My life as an author began the first time I snuck out under a favorite apple tree as a kid with a notebook and a head full of stories.
Dad told me the nearby Wabash connected to other rivers, then to the sea, and from there to the whole world. I longed to read about the places those waters touched. As luck would have it, I got to visit several of them when I became an adult. Along the way, I wrote ideas, stories, and poems.
A college degree and a move to Arizona were quickly followed by family, career and later a doctorate from Northern Arizona University in Flagstaff. My favorite studies there included anthropology and some experience—not nearly long enough to suit me—of working on a dig in the area. It was at NAU I learned archaeology was an early 20th century pioneer in hiring professionally trained women to work alongside men. Many American of the women came from a progressive anthropology department at Columbia University. Possible stories swirled in my head.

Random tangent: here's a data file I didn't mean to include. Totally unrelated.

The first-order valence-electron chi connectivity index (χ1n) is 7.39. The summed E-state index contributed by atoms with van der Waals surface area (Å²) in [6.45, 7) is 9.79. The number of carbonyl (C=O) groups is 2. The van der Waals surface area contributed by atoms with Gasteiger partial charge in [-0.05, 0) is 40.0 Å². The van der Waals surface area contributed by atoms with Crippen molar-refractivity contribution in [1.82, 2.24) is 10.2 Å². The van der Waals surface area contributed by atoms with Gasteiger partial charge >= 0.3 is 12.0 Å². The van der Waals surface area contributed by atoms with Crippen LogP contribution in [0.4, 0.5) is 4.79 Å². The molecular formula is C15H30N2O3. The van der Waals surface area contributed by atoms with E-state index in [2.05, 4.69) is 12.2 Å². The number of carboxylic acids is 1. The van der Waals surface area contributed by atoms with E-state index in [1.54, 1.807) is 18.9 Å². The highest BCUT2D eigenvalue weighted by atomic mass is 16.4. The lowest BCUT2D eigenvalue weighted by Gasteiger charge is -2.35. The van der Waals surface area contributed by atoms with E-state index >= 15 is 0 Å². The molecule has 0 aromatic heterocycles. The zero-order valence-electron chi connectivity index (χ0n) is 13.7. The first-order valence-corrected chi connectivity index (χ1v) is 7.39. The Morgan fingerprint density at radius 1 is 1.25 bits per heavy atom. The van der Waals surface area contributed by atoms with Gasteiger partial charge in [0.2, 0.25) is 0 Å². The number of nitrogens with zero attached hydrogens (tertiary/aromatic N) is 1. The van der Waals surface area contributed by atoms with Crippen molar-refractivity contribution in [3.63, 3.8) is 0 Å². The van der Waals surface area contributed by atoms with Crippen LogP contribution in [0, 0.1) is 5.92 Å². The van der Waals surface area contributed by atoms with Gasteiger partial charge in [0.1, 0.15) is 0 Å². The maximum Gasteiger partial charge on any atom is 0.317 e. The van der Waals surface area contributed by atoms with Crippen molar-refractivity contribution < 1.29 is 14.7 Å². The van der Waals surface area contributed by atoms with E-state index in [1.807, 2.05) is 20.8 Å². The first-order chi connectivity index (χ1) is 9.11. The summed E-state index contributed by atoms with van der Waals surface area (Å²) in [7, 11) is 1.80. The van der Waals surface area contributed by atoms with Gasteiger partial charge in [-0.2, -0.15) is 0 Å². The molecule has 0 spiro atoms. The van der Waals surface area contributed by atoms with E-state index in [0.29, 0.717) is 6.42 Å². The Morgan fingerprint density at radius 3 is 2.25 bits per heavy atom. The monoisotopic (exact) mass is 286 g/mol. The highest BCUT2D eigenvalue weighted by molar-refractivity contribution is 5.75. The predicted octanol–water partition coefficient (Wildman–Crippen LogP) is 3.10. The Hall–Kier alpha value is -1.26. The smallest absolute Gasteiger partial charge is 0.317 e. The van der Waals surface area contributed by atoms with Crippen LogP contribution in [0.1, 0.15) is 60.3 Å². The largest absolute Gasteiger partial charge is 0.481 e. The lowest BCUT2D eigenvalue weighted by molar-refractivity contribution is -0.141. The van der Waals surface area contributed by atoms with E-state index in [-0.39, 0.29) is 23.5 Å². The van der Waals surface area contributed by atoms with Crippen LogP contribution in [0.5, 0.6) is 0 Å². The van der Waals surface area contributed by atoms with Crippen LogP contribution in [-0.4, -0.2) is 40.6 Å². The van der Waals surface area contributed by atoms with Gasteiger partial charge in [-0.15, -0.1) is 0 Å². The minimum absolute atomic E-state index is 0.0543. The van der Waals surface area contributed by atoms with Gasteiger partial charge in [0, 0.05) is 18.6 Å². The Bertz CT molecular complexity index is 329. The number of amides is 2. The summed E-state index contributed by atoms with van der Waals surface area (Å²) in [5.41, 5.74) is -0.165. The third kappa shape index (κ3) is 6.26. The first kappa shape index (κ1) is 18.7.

One of those tales took me to Mesopotamia during the Great War in 1917. The book became Crimson Veils. To be truthful, the research was so much fun, it took all the self-discipline I could pull up from my toenails to stop reading and start writing. Of course, then the characters came alive, and it was great fun.
This novel, currently being submitted to agents, is the first in a series involving fictitious archaeologist, Eleanor Cabot. Sometimes I think of Eleanor as Indiana Jones’ kick-ass auntie. Other times, she strikes me as every woman, carving out her place in a world that mostly censors boat rockers with boot heels.
I live in the Phoenix area near my children and their families and still enjoy travel and history. A member of the Historical Novel Society and other author and critique groups, I interact with other writers quite a bit. Oddly enough, all five of my siblings are fine writers. I guess that’s what happens on an apple orchard. Everyone stakes out their own tree.